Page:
Tuesday 12 June 2012

The Hampton by Hilton Hotel formerly known as West Bar Nick

On 8th March 2011 the BBC reported that

"It is the end of an era for Sheffield's main police station, which opens its doors for the final time on Friday.
West Bar police station opened on 16 July in 1965 under the City of Sheffield Police Force.

Now the crumbling building, which once towered over the city's skyline and served the force for over 45 years, is closing for a new state-of-the-art building.

Chief Superintendant Andy Barr told BBC Sheffield: "It's a day of sadness, a lot of the cops have loved working there over the years. There are some fond memories and some great stories."

The five-storey building has been sold to a development company which plan to demolish the former headquarters to make room for a new hotel and restaurant establishment.

"Instead of housing prisoners it will be housing some of Sheffield's many visitors."

Mr Barr added: "We're closing it because it's past its sell by date.
"The boiler and lifts kept breaking down. It's very cold and officers need somewhere better to work. We've also had a rat infestation problem too.

"We accessed the costs and they really would be too much for the police to continue working there and update the building."

Officers and staff will be relocated over the weekend to the new headquarters at Snig Hill. The police will remain to operate a 24-hour public enquiry desk which was available at West Bar".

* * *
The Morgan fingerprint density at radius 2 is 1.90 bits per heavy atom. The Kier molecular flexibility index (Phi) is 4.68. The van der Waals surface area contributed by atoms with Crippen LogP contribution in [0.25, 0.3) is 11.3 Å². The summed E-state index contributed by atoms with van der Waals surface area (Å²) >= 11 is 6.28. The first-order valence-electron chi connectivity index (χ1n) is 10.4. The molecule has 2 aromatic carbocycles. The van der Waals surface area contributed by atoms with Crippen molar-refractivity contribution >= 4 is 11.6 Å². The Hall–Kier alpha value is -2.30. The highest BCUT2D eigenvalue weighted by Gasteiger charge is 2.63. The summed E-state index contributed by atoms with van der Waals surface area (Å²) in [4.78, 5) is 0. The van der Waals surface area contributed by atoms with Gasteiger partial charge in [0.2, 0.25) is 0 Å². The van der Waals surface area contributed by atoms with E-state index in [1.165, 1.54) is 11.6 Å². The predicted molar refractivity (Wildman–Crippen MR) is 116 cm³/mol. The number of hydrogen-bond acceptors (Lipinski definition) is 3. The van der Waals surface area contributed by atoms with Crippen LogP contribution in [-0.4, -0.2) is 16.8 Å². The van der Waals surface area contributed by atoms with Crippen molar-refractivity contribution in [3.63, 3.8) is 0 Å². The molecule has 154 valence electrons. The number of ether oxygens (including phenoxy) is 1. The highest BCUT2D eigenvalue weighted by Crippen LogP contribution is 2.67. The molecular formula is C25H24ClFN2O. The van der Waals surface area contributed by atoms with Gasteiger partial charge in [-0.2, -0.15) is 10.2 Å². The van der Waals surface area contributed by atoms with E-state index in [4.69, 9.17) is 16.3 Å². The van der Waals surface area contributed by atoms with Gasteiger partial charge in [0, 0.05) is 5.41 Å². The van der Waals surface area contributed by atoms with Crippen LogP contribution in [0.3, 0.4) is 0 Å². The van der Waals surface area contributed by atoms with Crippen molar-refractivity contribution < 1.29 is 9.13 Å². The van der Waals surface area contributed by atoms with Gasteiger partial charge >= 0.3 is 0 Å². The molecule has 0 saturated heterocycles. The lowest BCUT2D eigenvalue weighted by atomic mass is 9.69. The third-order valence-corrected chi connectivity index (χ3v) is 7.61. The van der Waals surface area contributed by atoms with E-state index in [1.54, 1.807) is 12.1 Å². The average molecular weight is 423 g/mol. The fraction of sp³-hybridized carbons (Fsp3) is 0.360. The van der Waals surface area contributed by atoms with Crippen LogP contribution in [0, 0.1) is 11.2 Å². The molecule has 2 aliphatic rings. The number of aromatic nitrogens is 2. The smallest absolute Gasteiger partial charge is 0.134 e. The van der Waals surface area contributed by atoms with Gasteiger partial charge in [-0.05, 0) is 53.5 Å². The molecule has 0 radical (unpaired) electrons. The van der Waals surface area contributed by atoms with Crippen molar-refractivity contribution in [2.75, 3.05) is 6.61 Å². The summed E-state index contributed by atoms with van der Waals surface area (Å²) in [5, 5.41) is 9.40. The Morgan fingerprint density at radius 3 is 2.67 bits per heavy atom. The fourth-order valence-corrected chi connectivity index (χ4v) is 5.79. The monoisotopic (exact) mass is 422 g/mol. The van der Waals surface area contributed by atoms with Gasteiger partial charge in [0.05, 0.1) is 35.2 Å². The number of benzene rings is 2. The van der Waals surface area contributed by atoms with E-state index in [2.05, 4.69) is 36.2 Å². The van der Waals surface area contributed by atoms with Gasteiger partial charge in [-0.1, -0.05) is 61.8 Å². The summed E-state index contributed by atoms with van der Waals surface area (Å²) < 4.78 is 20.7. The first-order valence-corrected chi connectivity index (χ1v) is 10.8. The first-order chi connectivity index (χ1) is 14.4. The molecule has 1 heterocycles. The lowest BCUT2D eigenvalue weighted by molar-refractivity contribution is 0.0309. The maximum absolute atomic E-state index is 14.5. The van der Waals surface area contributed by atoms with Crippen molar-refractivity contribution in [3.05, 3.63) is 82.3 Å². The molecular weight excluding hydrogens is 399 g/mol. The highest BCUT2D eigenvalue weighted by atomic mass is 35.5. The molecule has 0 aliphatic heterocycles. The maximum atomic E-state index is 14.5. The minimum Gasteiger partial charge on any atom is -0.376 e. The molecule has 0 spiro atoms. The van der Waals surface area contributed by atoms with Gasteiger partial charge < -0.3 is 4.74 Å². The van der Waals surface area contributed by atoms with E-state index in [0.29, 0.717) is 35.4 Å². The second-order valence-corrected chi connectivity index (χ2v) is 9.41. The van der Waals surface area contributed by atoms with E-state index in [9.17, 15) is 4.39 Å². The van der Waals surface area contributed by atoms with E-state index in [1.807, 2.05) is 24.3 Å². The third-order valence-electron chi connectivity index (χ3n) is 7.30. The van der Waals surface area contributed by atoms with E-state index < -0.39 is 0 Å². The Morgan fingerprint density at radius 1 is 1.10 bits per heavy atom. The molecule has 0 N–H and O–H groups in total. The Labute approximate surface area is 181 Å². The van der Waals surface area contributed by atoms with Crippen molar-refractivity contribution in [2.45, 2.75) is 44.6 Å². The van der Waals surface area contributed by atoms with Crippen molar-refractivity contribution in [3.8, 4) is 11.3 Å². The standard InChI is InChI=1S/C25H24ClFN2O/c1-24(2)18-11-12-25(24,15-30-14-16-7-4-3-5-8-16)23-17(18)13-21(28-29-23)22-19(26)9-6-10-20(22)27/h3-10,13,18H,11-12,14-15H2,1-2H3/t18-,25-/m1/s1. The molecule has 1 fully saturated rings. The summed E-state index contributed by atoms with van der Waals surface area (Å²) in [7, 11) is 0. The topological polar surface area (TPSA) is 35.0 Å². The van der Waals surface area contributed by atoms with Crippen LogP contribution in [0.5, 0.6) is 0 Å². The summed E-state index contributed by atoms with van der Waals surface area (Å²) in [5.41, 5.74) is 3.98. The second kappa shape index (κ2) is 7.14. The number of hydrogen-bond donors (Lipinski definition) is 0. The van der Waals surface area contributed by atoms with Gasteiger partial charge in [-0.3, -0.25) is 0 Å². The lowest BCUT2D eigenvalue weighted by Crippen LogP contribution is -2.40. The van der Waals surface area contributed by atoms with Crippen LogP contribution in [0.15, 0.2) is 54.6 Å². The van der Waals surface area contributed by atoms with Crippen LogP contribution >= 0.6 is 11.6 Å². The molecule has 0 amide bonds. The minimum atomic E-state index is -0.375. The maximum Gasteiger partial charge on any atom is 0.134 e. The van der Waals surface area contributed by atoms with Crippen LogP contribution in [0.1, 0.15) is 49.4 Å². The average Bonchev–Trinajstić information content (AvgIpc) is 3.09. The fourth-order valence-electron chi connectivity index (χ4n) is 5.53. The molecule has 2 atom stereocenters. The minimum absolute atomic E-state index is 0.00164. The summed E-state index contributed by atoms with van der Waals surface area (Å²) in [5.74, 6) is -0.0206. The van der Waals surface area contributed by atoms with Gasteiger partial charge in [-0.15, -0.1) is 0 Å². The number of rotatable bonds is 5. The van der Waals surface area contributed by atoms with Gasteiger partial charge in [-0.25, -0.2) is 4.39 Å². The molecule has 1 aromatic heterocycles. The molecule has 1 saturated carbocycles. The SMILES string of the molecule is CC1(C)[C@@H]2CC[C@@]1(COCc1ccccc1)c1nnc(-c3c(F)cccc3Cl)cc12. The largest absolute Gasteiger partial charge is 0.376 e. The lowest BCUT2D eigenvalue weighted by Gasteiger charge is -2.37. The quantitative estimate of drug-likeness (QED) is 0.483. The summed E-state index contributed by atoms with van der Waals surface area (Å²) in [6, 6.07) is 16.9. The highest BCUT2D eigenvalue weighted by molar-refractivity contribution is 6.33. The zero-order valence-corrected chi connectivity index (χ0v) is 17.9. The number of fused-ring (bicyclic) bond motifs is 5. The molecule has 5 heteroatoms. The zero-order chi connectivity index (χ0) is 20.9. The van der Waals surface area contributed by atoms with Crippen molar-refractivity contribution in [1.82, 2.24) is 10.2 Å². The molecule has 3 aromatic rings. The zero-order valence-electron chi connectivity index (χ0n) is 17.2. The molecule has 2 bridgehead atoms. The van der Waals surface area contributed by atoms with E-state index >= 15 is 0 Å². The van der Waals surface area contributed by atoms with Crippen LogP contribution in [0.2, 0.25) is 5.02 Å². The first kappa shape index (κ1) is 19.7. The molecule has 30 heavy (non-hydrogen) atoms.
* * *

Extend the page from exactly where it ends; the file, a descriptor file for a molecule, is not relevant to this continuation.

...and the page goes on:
Bearing in mind that the building is "crumbling" (a common condition that afflicts many public buildings that were built in the 1960's) and that it was "passed it sell-by date", I was not surprised to see that the building was to be demolished and be replaced by a new hotel on the site.

But I was taken aback when it was reported last week that this crumbling obsolete building was NOT going to be demolished but was going to be converted into a 142 bed city centre hotel. 
The Sheffield Telegaph dated 7th June 2012 report

 It seems perverse to me that a building that is deemed fit for demolition and has no architectural and/or historical significance whatsoever should be renovated at a cost of £9 million. And to call it one of Sheffield's "high profile buildings" is just plain rubbish - it is a building that was flawed when it was built and always has been.

But what is even more disconcerting is that the same newspaper carried a report which stated that

 I feel as though I'm missing something here!

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